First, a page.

The Museum of Fine Arts, Boston's practice of lending out some of its best-known works to other museums for fees is generating tension between the institution's managers and trustees, according to The Boston Globe.
In recent years the MFA, as it is known, has sent out paintings by Renoir, Van Gogh, Cezanne, Picasso, and other masters to fee-paying museums in Japan, Italy, and elsewhere for months at a time. Board members said the deals have brought the museum about $5-million this year, money it has applied to paying debts and balancing its budget.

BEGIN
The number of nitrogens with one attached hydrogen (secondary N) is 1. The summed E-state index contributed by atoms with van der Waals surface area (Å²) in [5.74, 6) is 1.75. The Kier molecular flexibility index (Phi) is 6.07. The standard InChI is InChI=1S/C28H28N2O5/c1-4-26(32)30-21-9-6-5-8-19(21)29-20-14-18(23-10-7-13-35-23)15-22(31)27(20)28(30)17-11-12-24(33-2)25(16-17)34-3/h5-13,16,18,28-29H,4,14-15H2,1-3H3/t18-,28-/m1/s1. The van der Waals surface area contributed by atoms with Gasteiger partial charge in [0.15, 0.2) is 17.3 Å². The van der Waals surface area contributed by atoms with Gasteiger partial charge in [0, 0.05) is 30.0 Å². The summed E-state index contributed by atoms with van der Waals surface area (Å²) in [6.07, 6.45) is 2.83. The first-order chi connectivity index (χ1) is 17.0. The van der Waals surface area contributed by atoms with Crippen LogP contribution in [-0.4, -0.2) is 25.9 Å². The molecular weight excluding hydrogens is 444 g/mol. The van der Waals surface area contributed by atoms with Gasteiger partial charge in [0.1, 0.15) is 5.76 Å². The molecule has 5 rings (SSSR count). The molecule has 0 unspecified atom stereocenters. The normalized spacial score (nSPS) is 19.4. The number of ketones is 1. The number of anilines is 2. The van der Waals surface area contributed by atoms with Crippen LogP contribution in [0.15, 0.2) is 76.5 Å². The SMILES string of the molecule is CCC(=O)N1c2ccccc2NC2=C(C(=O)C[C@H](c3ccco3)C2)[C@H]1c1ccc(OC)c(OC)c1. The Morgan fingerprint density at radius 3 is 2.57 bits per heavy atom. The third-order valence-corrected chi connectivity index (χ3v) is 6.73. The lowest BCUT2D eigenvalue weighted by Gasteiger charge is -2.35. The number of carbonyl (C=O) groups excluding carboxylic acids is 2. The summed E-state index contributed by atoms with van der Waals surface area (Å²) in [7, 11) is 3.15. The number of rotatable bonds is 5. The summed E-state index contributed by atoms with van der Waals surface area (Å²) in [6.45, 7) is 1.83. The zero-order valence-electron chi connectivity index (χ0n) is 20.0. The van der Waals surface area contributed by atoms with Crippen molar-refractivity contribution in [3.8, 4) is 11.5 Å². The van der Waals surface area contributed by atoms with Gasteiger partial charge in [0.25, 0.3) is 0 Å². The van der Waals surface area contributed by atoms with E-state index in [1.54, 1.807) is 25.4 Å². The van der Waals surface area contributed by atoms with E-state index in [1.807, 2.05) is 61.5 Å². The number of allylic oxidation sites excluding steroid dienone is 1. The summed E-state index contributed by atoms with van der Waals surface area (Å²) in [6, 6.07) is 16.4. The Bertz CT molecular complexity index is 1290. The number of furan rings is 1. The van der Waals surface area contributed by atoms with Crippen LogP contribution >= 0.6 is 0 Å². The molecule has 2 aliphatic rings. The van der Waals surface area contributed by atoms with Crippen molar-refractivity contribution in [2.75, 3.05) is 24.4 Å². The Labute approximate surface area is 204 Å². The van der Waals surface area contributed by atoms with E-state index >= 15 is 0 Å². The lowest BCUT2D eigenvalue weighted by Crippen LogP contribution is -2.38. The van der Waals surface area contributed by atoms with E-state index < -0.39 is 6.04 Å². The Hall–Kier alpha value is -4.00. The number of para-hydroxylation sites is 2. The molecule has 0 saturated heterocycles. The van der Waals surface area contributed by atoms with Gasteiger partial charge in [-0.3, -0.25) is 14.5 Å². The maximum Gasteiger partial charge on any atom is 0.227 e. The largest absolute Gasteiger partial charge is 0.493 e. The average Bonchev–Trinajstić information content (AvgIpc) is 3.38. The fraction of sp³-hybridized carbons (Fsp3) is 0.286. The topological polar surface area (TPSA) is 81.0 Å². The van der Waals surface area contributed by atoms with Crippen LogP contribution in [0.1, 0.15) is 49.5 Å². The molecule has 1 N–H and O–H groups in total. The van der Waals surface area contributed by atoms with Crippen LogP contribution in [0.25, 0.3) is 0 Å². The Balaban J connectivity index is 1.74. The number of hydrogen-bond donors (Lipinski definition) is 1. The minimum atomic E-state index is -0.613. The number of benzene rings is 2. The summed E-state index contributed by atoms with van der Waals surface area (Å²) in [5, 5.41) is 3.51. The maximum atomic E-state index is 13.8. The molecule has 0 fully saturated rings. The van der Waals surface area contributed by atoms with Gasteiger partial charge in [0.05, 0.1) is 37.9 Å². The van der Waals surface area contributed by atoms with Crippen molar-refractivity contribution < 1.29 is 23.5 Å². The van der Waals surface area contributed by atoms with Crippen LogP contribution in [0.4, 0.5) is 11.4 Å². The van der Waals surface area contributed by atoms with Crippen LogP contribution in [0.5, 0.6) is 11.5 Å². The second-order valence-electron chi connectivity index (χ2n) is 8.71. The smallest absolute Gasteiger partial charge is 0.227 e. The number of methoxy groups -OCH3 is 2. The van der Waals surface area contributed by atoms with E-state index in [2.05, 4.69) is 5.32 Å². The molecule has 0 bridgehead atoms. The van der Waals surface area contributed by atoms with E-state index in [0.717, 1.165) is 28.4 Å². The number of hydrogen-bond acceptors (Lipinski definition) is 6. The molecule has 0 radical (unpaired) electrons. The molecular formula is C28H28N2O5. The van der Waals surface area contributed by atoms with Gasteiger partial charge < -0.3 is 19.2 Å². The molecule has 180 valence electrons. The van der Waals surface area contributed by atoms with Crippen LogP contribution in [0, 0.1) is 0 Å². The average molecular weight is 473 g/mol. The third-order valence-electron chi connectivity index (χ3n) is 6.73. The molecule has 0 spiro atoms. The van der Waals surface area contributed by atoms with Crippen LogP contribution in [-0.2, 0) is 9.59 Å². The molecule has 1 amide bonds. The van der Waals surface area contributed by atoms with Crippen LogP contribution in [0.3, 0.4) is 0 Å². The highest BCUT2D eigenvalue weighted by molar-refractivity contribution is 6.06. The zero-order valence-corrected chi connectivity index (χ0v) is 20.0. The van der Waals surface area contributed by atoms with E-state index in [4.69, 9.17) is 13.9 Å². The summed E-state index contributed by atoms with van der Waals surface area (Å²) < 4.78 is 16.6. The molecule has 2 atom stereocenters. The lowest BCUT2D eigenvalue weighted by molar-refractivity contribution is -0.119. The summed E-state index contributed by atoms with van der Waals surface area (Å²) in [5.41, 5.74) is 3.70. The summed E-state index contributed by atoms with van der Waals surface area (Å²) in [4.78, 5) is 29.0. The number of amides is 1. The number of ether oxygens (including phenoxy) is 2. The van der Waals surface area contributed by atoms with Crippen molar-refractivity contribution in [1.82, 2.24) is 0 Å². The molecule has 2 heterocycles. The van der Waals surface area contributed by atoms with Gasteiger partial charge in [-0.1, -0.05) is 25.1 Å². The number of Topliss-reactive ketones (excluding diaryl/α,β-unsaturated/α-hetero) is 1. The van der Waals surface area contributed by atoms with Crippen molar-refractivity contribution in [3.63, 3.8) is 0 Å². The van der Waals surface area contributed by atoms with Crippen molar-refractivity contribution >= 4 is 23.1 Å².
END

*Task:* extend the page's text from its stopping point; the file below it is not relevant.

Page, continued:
Art historian Margaret Koerner, who stepped down from the board this year, attributed her exit to the art leases, which she said raise concerns that works "are placed at risk too often and without sufficient justification." Other trustees expressed concern about the practice but would not speak on the record.
Museums commonly lend art among themselves. Such deals traditionally involve only the cost of transporting and securing the works, but the practice of charging additional fees is on the rise, the Globe writes. MFA leaders said the loans allow the museum to share great works with a wider audience and promote the institution and the City of Boston. Suggesting they are "all down to money is rather crude," museum director Malcolm Rogers said.